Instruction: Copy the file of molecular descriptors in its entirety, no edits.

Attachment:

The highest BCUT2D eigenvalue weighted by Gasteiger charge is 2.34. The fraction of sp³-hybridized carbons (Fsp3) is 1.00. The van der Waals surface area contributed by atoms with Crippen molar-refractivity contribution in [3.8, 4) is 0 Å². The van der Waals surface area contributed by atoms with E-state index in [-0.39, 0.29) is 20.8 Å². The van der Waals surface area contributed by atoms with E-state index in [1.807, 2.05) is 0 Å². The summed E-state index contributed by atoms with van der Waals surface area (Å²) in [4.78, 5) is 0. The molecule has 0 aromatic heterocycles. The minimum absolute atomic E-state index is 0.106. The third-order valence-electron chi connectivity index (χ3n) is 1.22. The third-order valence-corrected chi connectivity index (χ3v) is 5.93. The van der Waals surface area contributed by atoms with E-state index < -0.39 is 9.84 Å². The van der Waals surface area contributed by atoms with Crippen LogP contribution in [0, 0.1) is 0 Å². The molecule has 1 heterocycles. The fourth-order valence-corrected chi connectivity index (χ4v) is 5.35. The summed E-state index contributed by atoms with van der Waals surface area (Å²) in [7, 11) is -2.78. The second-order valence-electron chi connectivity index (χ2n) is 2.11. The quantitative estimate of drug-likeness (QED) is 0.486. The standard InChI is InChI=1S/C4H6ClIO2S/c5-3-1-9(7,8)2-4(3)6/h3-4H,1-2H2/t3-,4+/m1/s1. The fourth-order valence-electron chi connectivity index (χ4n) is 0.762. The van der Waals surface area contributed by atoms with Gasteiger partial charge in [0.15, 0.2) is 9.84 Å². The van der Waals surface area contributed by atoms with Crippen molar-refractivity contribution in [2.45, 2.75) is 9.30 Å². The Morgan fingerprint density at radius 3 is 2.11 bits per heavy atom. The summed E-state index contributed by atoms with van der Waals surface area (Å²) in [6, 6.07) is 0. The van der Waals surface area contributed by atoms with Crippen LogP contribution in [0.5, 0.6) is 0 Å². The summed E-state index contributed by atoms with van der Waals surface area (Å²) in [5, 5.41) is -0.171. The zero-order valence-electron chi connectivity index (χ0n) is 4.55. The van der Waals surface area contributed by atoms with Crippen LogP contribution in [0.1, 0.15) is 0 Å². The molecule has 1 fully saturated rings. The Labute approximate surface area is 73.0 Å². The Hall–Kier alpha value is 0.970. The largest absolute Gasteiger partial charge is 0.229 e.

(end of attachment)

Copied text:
The highest BCUT2D eigenvalue weighted by Gasteiger charge is 2.34. The fraction of sp³-hybridized carbons (Fsp3) is 1.00. The van der Waals surface area contributed by atoms with Crippen molar-refractivity contribution in [3.8, 4) is 0 Å². The van der Waals surface area contributed by atoms with E-state index in [-0.39, 0.29) is 20.8 Å². The van der Waals surface area contributed by atoms with E-state index in [1.807, 2.05) is 0 Å². The summed E-state index contributed by atoms with van der Waals surface area (Å²) in [4.78, 5) is 0. The molecule has 0 aromatic heterocycles. The minimum absolute atomic E-state index is 0.106. The third-order valence-electron chi connectivity index (χ3n) is 1.22. The third-order valence-corrected chi connectivity index (χ3v) is 5.93. The van der Waals surface area contributed by atoms with E-state index < -0.39 is 9.84 Å². The van der Waals surface area contributed by atoms with Crippen LogP contribution in [0, 0.1) is 0 Å². The molecule has 1 heterocycles. The fourth-order valence-corrected chi connectivity index (χ4v) is 5.35. The summed E-state index contributed by atoms with van der Waals surface area (Å²) in [7, 11) is -2.78. The second-order valence-electron chi connectivity index (χ2n) is 2.11. The quantitative estimate of drug-likeness (QED) is 0.486. The standard InChI is InChI=1S/C4H6ClIO2S/c5-3-1-9(7,8)2-4(3)6/h3-4H,1-2H2/t3-,4+/m1/s1. The fourth-order valence-electron chi connectivity index (χ4n) is 0.762. The van der Waals surface area contributed by atoms with Gasteiger partial charge in [0.15, 0.2) is 9.84 Å². The van der Waals surface area contributed by atoms with Crippen molar-refractivity contribution in [2.45, 2.75) is 9.30 Å². The Morgan fingerprint density at radius 3 is 2.11 bits per heavy atom. The summed E-state index contributed by atoms with van der Waals surface area (Å²) in [6, 6.07) is 0. The van der Waals surface area contributed by atoms with Crippen LogP contribution in [0.5, 0.6) is 0 Å². The summed E-state index contributed by atoms with van der Waals surface area (Å²) in [5, 5.41) is -0.171. The zero-order valence-electron chi connectivity index (χ0n) is 4.55. The van der Waals surface area contributed by atoms with Crippen LogP contribution in [0.1, 0.15) is 0 Å². The molecule has 1 fully saturated rings. The Labute approximate surface area is 73.0 Å². The Hall–Kier alpha value is 0.970. The largest absolute Gasteiger partial charge is 0.229 e.